Tucked away off the coast of Scotland is a quaint little island named Summerisle, a pastoral and peaceful-looking place renowned for its abundant produce. One of this Eden’s inhabitants—a 12-year-old girl—has been reported missing, which is why sergeant Neil Howie (The Equalizer’s Edward Woodward) has traveled from the mainland to investigate. Only the locals don’t take kindly to strangers asking questions round these parts, constantly playing dumb to his inquiries when they aren’t shocking the puritanical copper with their bawdy ballads and open copulation in the woods. Something odd is afoot, and not even the island’s unswayingly polite spiritual leader, Lord Summerisle (Christopher Lee), can convince Howie otherwise. Maybe it has to do with the vaguely pagan vibe emanating from every corner, he guesses; we’d say you’re getting warm, Sergeant. And soon you’ll be getting even warmer….
Were Robin Hardy’s mystery nothing more than an English take on the backwoods-horror genre, it would still be one of the more paranoid films to come out of the U.K. in the early ’70s, no mean feat in itself. But it’s the way this movie keeps plying viewers with jovial acoustic folk songs one moment and creepy-as-fuck images the next—umbilical cords on tree branches, fertility rituals performed at runes and, our personal skin-crawling favorite, a woman breast-feeding in a graveyard while holding an egg—that still makes this cult film/“cult” film a truly unsettling experience decades later. Hardy and screenwriter Anthony Shaffer set out to pit a “civilized” religion against an even more ancient one, with Howie’s steadfast faith in Christianity butting up against the island’s worship of old deities—with Summerisle declaring the former to be a god who “had his chance and, in modern parlance, blew it.” What they end up channeling is a vision of the old, weird Britannia oozing out from the sunny facade of modern society, one that no amount of Woodward’s laughable coal-to-diamond tight-assery or Euro sexpot Britt Ekland’s ridiculous erotic dances (courtesy of a body double, as the star was several months pregnant) can make seem less eerie.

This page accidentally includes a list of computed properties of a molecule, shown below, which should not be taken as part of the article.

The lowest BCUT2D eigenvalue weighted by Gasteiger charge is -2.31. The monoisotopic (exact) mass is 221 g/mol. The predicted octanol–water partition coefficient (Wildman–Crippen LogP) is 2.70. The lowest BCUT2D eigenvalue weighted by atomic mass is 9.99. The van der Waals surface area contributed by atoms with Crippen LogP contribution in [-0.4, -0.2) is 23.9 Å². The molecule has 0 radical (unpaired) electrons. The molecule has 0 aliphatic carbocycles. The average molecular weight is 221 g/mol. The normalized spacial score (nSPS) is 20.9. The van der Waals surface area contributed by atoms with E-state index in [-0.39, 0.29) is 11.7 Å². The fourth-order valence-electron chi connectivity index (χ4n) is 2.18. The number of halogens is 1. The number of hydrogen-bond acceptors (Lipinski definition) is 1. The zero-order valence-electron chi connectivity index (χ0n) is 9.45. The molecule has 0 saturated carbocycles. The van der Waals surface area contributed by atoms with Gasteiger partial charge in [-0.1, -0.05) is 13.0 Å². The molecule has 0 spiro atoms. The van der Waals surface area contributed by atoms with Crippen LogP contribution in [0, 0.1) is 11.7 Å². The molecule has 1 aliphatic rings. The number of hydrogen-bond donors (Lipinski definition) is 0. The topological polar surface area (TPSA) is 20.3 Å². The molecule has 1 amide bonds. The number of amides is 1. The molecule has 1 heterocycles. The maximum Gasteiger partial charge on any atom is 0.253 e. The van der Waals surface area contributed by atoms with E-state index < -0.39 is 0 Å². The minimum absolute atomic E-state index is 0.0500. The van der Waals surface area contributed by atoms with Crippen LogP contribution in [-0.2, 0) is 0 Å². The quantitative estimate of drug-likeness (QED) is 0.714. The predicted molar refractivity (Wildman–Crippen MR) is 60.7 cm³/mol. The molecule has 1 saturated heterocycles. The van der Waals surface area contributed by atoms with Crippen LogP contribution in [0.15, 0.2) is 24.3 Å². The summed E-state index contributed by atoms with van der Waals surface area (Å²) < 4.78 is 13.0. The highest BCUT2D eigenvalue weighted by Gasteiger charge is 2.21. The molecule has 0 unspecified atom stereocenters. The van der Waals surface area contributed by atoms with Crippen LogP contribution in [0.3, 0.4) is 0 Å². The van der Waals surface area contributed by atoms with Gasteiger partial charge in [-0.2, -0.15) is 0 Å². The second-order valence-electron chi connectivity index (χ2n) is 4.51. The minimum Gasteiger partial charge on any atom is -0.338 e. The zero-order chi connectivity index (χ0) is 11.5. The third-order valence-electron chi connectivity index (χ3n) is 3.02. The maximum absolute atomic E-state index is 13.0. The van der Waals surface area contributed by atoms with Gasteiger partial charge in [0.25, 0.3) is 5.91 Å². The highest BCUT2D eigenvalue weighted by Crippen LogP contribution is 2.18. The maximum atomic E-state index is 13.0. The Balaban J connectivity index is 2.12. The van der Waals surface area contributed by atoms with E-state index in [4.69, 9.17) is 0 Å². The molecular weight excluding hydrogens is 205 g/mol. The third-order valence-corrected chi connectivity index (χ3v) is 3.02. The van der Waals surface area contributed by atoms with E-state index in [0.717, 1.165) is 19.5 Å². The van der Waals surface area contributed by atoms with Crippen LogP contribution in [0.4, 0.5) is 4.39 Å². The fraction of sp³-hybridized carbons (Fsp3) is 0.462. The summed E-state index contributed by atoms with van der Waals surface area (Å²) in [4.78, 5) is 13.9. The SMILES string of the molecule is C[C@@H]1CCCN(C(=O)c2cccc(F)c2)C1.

Once the movie was finished, a different type of horror was practiced by the film’s producers and distributors, the kind that involves slashing away reels of atmospheric backstory and key plot points in the name of marketing. Though this restored “final cut” is longer than the original print that played American screens back in the day, and shorter than the one that legion of The Wicker Man’s fanatics have embraced, it’s the one that Hardy himself has declared the ultimate version. Even those who prefer the original-recipe or extra-crispy takes will admit that the movie’s iconic scenes of a shock-haired Christopher Lee addressing his animal-masked flock have never looked better. More importantly, the nightmarish sense of bewilderment as the film gradually reveals what has been lurking all along has not dulled with age at all. It remains a how-to model for making something that fancies itself a slow-burn thriller—until it isn’t slow-burning whatsoever.
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